Last week, 42 senators voted for a proposal by Senator Jim DeMint (R-SC) to permanently extend all of the Bush income tax rate cuts while cutting programs to pay for it (though they didn’t specify which ones). Supporters included all Senate Republicans except Senator George Voinovich, plus two Democrats — Senators Ben Nelson and Blanche Lincoln. This vote, which has received little media attention, constitutes a major warning to anyone concerned about the nation’s fiscal future and its basic priorities.
BEYOND THE NUMBERS
Today, we sat down with Chuck Marr, the Center’s Director of Federal Tax Policy, to discuss the tax cuts that are set to expire at the end of the year.
At its meeting yesterday, the President’s Commission on Fiscal Responsibility and Reform discussed imposing a numerical limit on federal spending as a share of the economy. One of the commission’s co-chairs has suggested capping spending and revenues at 21
percent of gross domestic product (GDP), the average spending level over the past 40 years. But as I explain in a new report, averages from the past aren’t a good guide for the future:
On our conference call for journalists this morning, former Federal Reserve Vice Chairman Alan Blinder made the case for letting President Bush’s tax cuts for those making more than $250,000 expire this year and using the savings over the next two years for measures that would better stimulate the economy, such as extended unemployment benefits and food stamps. Below is the audio and a cleaned-up transcript of the presentation portion of the call.
Even some key members of Congress who agree that President Bush’s tax cuts for people making over $250,000 are unaffordable have raised concerns that letting them expire in December would slow the already weak economy. Fortunately, Congress can boost short-term growth and help reduce long-term deficits: sunset the high-income tax cuts on schedule, re-channel the near-term revenues to far more efficient ways to generate growth and jobs, and use the long-term savings to reduce the deficit.
A couple of promising developments occurred on the estate tax front yesterday. The Senate soundly defeated (59-39) an effort by Sen. Jim DeMint (R-SC) to repeal the tax permanently. (It expired at the end of 2009 but is scheduled to return in much larger form next year when the 2001 tax cut expires.) And at a teleconference sponsored by United for a Fair Economy, former Treasury Secretary Robert Rubin called on Congress to reinstate a robust estate tax.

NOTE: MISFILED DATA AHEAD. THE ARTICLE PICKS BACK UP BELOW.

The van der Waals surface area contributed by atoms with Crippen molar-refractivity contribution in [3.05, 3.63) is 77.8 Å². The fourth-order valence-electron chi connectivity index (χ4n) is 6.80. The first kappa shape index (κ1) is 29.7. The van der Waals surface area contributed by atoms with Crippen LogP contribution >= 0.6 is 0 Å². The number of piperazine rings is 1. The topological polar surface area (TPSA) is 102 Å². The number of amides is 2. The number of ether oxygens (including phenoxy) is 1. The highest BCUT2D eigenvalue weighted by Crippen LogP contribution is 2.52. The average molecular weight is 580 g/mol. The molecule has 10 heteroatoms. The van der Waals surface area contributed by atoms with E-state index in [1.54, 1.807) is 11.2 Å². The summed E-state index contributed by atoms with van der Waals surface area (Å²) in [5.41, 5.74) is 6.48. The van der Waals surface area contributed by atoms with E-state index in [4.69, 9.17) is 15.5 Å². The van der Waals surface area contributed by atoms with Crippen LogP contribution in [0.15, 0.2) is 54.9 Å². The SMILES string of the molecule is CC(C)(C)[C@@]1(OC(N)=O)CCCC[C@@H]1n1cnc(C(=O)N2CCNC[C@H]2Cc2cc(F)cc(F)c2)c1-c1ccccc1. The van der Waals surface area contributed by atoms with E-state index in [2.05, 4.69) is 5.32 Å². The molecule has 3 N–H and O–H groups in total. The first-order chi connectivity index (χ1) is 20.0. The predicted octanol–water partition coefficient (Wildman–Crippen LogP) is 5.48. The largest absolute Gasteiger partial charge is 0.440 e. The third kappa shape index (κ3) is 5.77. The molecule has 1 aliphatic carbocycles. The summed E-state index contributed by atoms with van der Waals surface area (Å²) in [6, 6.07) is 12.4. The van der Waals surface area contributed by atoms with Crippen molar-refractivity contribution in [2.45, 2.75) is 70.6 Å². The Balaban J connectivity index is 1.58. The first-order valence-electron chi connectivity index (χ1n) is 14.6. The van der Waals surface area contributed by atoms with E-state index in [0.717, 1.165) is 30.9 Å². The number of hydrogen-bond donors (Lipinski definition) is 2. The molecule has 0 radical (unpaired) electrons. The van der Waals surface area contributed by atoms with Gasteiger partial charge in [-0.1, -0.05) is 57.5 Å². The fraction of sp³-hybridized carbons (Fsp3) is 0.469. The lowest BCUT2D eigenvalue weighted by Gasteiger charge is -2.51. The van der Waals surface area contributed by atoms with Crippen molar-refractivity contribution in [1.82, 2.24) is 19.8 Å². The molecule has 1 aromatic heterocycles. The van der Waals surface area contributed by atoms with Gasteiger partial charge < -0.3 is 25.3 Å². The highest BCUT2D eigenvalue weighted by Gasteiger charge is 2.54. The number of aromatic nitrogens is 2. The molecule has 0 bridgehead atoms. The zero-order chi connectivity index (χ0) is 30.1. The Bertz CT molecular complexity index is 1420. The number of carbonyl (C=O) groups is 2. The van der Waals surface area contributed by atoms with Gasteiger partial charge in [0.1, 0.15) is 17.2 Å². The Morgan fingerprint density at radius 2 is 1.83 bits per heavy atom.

Former Federal Reserve vice chairman Alan Blinder makes an excellent suggestion in today’s Wall Street Journal: Congress should let the Bush tax cuts for people earning over $250,000 expire in December and use the savings to pay for jobless benefits and other programs that “put more spending into the economy than the tax hike takes out, thus creating jobs.”
Tomorrow morning the Senate Finance Committee begins debate on what to do with the Bush tax cuts, which are set to expire at the end of the year. Here’s some homework to prepare for this important hearing:
My colleagues and I have written repeatedly (for instance, here, here, and here) about the need for Congress to enact another round of stimulus legislation that would extend unemployment benefits and provide additional fiscal relief to states, both of which would help strengthen the fragile recovery.
With the country facing high unemployment and a weak economy in the short term and severe budget problems in the long term, you’d think that senators negotiating a jobs bill would be trying to maximize both its short-term economic boost and its long-term budget savings. You’d be wrong.